While Yemen is currently being bombed into accepting the US-Saudi authoritarian order, one could hardly imagine that the House of Saud has previously worked with the Houthis, supporting the idea of Zaidi imamate and exploiting the sectarian group as a counterbalance against the Muslim Brotherhood's influence in Yemen, Mahdi Darius Nazemroaya, an author and geopolitical analyst noted.
"The Kingdom's engagement of the Houthi movement was part of the House of Saud's hoary and trite dirty game inside Yemen. In this regard, the House of Saud has been playing different Yemeni governments, the Houthis, the Muslims Brotherhood, and al-Qaeda all against one another in a Saudi real life version of George R.R. Martin's best-selling book series Game of Thrones," the analyst emphasized.
During the Cold War the House of Saud together with the United States, the United Kingdom and Israel supported North Yemen and a Zaidi group (also known as the Houthis) against South Yemen's republicans.
However, after the republicans won the war Riyadh began funding Wahhabi sectarian schools in North Yemen in order to split the society.
In 1990 the country reunified, but Saudis continued to use the Muslim Brotherhood and its Al-Islah Islamist party in order to control the Yemeni government.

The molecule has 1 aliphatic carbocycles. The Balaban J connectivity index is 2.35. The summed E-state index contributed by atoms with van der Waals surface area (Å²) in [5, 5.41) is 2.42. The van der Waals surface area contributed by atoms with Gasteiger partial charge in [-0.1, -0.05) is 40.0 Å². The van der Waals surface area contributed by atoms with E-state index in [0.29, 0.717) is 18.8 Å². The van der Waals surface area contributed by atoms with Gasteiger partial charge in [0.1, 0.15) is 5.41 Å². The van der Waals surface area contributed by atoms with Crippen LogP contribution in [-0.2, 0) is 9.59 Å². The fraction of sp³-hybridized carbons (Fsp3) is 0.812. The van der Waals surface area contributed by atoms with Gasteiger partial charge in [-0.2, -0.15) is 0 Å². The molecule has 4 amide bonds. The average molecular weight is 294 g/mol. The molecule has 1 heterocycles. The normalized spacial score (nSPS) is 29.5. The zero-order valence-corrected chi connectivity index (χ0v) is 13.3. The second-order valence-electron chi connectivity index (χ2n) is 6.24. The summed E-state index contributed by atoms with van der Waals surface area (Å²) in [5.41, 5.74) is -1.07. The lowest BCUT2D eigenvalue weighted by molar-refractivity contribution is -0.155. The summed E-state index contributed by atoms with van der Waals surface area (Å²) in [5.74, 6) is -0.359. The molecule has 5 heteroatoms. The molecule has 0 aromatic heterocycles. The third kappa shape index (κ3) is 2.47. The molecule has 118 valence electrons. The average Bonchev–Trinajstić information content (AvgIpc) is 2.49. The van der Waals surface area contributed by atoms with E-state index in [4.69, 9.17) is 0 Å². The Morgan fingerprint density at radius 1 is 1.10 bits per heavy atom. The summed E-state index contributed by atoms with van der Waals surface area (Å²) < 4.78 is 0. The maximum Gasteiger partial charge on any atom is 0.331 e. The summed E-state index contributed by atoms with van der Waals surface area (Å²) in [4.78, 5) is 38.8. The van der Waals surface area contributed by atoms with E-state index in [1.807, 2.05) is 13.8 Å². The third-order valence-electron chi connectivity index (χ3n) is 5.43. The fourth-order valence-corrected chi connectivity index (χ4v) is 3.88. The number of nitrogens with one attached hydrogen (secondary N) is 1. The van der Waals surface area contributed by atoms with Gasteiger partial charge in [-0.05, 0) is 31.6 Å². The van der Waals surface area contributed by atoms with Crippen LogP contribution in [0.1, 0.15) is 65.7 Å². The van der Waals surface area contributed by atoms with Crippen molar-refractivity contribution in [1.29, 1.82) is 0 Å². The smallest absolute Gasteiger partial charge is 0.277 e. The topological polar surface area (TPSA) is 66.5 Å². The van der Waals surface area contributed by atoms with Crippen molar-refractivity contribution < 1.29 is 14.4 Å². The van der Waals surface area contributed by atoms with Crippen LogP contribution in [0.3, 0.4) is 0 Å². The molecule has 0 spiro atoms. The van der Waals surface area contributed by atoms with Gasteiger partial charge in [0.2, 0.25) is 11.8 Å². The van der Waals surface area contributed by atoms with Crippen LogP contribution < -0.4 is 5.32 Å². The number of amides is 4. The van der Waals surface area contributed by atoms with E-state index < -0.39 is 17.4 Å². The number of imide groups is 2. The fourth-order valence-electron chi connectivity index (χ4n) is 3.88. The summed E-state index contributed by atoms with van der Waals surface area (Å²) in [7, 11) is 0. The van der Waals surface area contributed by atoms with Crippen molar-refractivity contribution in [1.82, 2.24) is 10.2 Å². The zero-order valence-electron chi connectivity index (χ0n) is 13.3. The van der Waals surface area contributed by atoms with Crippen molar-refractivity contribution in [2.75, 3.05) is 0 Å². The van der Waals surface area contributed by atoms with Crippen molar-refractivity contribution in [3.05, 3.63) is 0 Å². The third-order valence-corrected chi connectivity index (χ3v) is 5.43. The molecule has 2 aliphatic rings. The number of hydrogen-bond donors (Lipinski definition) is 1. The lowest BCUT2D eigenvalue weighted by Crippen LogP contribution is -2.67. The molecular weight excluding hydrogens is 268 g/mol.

However, when the Arab Spring protests erupted in the Middle East and Yemeni President Ali Abdullah Saleh was ousted, the House of Saud shifted goalposts and decided to exploit the Houthis against the Muslim Brotherhood and Al-Islah, fearing the influential Islamist group would get the upper hand in Yemen.
The Saudi strategy to manipulate the Houthis against Al-Islah eventually resulted in the rise of the Houthi movement in Yemen, Mahdi Darius Nazemroaya elaborated. Why then has Saudi Arabia recently unleashed the deadly military campaign against its former allies?
"Despite the fact that the Houthis were willing to reassure the Kingdom for months and approached the House of Saud to sue for peace days before the war, the Kingdom wants total obedience from the Houthi movement," the analyst stressed, adding that neither the Houthis, nor the Yemeni General People's Congress can accept this.
The Saudi-led aggression has already claimed the lives of nearly 1,000 Yemenis, including women and children. Although Riyadh asserts it is attacking the positions of Houthi insurgents, in reality it is bombing residential areas and civilian infrastructure.
Thus, Riyadh is trying to bomb one of the poorest Arab states into accepting an authoritarian regime of ousted Yemeni president Abd Rabbuh Mansur Hadi, a loyal vassal of Saudi Arabia and the US.